Water is, at its most daunting, at its least enticing, a living, raven substance; more closely resembling the frightened expulsion of a tentacled sea monster than the stuff of bathtubs and beer. Step toward the edge. Well, step is ambitious. Take quarter steps with your leading foot, scooting the other in skeptical pursuit, until you can look down upon this boiling inkwell. The wind is moving — west to east, yes, but up and down too, and at a ridiculous speed. You feel the way a birthday candle must when Peter, the snotty just-turned-eleven year-old, sneezes during the wishing and the extinguishing. If you are wearing shorts the wind will surely hike them into a rumpled diaper thing. Do not let this distract you. You are too close to what instinct warns is self-ruin and doom. The word instinct has a habit of seeming peripheral, like a third member of the Moral Shoulder Society. But at this edge, amidst the wind and the waves, instinct manifests itself in the belly. It turns like a centrifuge, hurling oatmeal and Clif Bars to the perimeter of your stomach, leaving the Busch Light to gyrate alone in the center. The temperature is forty degrees and the sun retreated from threatening clouds hours before you crept onto this otherwise awesome, but shitty, granite boulder. Sure, Crater Lake makes for a nice postcard in June, July, and August. But there is a reason why tourists don’t flock here in October. But you are here in October. And you are standing on this otherwise awesome, but shitty, granite boulder on the edge of the lake, 1,000 feet below the crater rim. The waves are now four feet tall and rhythmic. Your shirt is gone, maybe your shorts too. The wind has an exaggerated effect on your nipples. The centrifuge in your gut is wobbling in distress. The universe is telling you “find a down jacket, drink a beer, stay put.” And then you remember Rule of The Road #2: Don’t Be a Weenie.

 

Ty goes head first into the deepest lake in the country. No shirt, no shoes...Crater Lake DGAF's. All 1,946 feet.

Ty goes head first into the deepest lake in the country. No shirt, no shoes...Crater Lake DGAF's. All 1,946 feet.

Rule #1: Pet Every Dog

BY: JESSI MARKOWITZ

 

Port Townsend, Olympic Peninsula

It was 7:30 pm in Port Townsend, Washington, the first stop after our starting point in Seattle. Port Townsend sits on the eastern side of the Olympic Peninsula. Beautiful victorian buildings line the coast while art galleries, bead shops, and coffee houses fill the mile long main street. We fell in love with PT immediately but that didn't distract us from reality. 

Port Townsend

Port Townsend

We had no place to sleep and we were hungry. Free camping spots were few and far between on the OP and all the campgrounds were full by the time we arrived. The idea of squeezing four people into the back of the jeep, named Michael Scott, sounded impossible, but was becoming our only option as the sun disappeared. We walked into Waterfront pizza for a quick slice. Waiting in line, we talked about going door to door and asking to pitch our tent on someone- anyones lawn. I placed my order and went outside to a bench where a small straggly dog was tied. It was asking to be pet with wide eyes and what seemed like a smile. You could tell it was well cared for not by it’s appearance, but it’s personality. “Her name’s Lola” I quickly looked up to see Lola’s owner, “She’s friendly," he said with a smile. Vic ended up being pretty friendly too. I took an immediate liking to him- his shaggy white hair, worn in jeans, and ungroomed mustache. He was in town for a wooden boat festival that had wrapped up the previous weekend, but stuck around for a few days to enjoy the magic of Port Townsend. A Washington native, Vic grew up on the other side of the Puget Sound in Bellingham. Ten years ago he traded a traditional life for a wooden sailboat, a companion named Lola, and the freedom of being off the grid. He spends his time sailing between Washington and Southeast Alaska’s inside passage. It wasn’t long before realizing we knew some of the same people from the small town I work in during the summer.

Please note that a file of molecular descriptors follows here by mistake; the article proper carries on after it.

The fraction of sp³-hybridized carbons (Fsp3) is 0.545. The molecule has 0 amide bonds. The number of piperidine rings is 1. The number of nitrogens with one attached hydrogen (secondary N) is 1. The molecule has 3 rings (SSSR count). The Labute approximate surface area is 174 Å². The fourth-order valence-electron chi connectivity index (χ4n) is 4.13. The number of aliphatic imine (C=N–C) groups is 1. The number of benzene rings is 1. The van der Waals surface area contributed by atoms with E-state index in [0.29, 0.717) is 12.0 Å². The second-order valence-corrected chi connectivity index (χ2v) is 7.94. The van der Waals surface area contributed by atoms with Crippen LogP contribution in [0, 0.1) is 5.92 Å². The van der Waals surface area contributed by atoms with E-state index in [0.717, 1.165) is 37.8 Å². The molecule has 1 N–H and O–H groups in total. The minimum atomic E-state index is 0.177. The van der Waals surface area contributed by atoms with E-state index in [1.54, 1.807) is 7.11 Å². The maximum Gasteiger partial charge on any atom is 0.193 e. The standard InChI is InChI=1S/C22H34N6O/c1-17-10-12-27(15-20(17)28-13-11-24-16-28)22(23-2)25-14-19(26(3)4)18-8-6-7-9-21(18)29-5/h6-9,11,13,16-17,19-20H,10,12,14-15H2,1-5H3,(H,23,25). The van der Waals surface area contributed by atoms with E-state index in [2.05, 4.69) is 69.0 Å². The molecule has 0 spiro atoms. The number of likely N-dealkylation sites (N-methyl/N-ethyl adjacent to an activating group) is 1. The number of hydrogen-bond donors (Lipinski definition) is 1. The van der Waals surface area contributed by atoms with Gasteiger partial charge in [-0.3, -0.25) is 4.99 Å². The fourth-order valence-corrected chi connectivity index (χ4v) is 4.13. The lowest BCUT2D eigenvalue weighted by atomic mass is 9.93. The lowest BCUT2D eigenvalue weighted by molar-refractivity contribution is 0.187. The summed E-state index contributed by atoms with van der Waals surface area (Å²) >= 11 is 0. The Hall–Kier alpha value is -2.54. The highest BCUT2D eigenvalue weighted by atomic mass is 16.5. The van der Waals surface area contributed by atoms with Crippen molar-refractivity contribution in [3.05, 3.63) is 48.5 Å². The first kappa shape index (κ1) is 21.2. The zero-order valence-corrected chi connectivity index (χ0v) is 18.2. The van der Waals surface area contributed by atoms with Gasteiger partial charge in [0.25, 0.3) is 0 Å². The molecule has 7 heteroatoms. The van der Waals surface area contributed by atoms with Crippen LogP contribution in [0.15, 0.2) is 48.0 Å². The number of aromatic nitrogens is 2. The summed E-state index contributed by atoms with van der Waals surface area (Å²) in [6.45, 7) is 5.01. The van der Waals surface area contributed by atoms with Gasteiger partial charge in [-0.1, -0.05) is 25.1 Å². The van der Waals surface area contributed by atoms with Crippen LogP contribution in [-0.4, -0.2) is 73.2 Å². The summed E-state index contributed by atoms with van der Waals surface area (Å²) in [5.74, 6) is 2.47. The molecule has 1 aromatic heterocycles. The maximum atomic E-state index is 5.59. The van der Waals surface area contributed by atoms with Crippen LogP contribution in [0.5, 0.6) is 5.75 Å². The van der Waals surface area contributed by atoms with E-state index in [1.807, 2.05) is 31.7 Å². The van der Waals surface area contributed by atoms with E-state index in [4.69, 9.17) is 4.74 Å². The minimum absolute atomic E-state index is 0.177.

He hinted that we spend the night on his boat if we hadn't already figured out where to stay. He probably didn't think we would take up his offer, but we did. We bought him a beer as a gesture of gratitude at a local pourhouse. Feeling as if a single beer wasn't enough, we offered him the six leftover PBR’s that had been marinating in our cooler for a few days- they were politely declined. Vic shuttled us in a small zodiac from the Port Townsend dock to his wooden yacht anchored a few hundred feet off shore. He showed us where we would sleep- in the wheelhouse above the main cabin he calls home, and then invited us inside. We entered Vic and Lola's world, and I could tell we were the first visitors in years. It smelled of coffee and wood. A couch, love seat and kitchen fit into fifty square feet. Different coffee mugs from all the places he had been hung on hooks below the kitchen cabinets. There was room for two of us to sit and two to stand while he showed us the wooden masks he carves. He explained how to go to the bathroom using the rusty coffee can that sat in the corner. Go in the can, throw the contents overboard. This was the only other option to hanging  your bare butt off the side of the boat, clutching onto the railing for dear life. We conversed about politics and the wonders of modern day technology. After awhile we began to fade and said goodnight.


Making our way up to the wheelhouse, I thought about the meaning of home. It isn't a house, a boat, or any particular place. I think it’s a feeling you get when you're surrounded by the right people. That night, Vic’s boat felt like home. We had each other and a new friend who openly welcomed us. Up in the wheelhouse we each cracked a warm PBR, cheersed to Vic, finding a place to sleep, and to Lola who started it all. 

 

Our Port Townsend Family: Vic and Lola. 

Our Port Townsend Family: Vic and Lola.